Why did you do this?
Why did I do this? Sometimes I wake up in the morning and ask myself the same question. At the end of the day I think that we watched the Kusama exhibition, All the Eternal Love I Have for the Pumpkins…
That was at the Dallas Museum of Art
…and we watched how Dallas really craved having that type of experience and we really wanted to just start to explore with our arts community here if we could start to build these experiences. I wanted to do this for Dallas. I wanted to just put something together and give it to the city, and I also wanted to work with other creatives in the hopes that this would be a platform that’s ongoing. And if someone buys a ticket, they’re supporting local art and they’re making it possible for us to build more of these in the future.
It’s our first one so we’ll continue to grow and to tweak and evolve. And we want to get a bigger space, we want to involve more artists in the collaborations and just create a community so that our artists who are up and coming and younger are not moving away from Dallas and that there are those opportunities.
Immersive art experiences have been popping up all over the country for years. What do you think is behind this? Why this, as opposed to an art gallery or a straight-up theater performance?
I read an article about immersive experiences and it was saying that the number one thing that people are doing now when they go to the museum is they’re taking selfies. And while I think that it’s great people are going out and experiencing art, the way that people are experiencing, in general, is shifting because everyone wants to document what they’re doing. And it’s not enough for them to sit on the other side of the screen. I think they want to be inside of it and they want to have that interaction.
So, it cost $20 to check in to the Sweet Tooth Hotel. How did you come up with that price point? You know, a lot of times it’s free to go see art.
It is. So we invested–when I say “we”–my husband, Cole, and I actually took our money out of our savings account, and we took out a small business loan and we met with all of the artists and the creators and we figured out what we could build, how fast we could build it, and what the budget would look like knowing that we would need the ticket sales to pay ourselves back and break even. So, you know, a lot of people ask about the price point and really, it’s that ticket is going back into support. Paying for the artists, and paying for the spaces, and paying for the future exhibitions. And so the $20 ticket price really reflects just us trying to get back to ground zero, and then also hopefully have enough to reinvest and do this in a bigger way in the future.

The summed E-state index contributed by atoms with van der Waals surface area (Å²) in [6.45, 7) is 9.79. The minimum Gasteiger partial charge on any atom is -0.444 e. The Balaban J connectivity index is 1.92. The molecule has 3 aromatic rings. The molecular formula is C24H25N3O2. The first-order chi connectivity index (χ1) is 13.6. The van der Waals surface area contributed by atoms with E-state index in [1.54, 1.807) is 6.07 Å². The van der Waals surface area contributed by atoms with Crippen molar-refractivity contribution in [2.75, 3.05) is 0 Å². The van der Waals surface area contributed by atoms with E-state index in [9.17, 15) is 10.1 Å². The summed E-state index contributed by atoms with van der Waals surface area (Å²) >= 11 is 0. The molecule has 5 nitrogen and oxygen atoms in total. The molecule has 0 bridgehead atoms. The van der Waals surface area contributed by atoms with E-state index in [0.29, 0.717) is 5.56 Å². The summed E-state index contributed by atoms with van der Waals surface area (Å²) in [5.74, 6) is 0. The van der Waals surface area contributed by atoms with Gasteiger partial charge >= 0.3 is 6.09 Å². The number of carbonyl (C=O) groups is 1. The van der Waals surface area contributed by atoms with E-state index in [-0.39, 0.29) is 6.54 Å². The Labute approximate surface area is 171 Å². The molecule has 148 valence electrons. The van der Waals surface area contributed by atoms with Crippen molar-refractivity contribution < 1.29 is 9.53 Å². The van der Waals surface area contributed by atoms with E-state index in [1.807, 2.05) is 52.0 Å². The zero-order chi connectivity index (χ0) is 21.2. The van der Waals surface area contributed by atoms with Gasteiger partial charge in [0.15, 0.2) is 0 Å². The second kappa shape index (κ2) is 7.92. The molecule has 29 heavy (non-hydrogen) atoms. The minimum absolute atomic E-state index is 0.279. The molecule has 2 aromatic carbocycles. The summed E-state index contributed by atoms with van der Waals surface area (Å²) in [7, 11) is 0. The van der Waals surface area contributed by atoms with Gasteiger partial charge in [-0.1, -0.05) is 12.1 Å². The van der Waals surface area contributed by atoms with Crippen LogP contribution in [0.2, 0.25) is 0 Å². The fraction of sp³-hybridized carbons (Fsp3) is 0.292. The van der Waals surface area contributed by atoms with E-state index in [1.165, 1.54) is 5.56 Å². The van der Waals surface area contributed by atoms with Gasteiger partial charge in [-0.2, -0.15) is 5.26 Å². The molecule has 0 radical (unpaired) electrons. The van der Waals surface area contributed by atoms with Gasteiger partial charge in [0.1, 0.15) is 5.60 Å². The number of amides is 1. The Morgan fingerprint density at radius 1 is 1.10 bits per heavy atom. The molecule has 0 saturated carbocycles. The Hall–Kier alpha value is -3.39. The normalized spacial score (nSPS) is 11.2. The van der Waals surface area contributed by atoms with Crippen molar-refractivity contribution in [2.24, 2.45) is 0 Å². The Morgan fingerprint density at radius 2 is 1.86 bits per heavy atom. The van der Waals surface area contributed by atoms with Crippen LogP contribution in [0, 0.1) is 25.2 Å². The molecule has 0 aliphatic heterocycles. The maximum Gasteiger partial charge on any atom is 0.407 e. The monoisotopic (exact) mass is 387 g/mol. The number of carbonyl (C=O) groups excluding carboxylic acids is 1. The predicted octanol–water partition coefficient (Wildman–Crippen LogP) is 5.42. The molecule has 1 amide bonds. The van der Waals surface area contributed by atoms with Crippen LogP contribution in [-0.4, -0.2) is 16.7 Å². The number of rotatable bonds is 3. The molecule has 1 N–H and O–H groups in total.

So you opened in the middle of May. How many people have been through?
Well, we opened May 18 and so far we’ve had more than 3000 people come through. At the end of the experience, we’ll have more than 10,000 people who will have walked through. And I think with that we’re also learning if we’re creating art and things are handmade how durable they are, what materials we use, how do people want to interact with them. Some people are not going to respect the art as much as you think. They’re going to pull things off of walls, maybe try to climb on things. But I think just 10,000 people experiencing local art in Dallas, one, is a great, huge number, but it’s also a drop in the bucket for the amount of people that live within the DFW area. And I think that we’ve seen that there’s an appetite for this and a hunger for it, and we’ll continue to pursue this.
Our interview was edited for brevity and clarity.
Here are some photos from the construction phase of The Sweet Hotel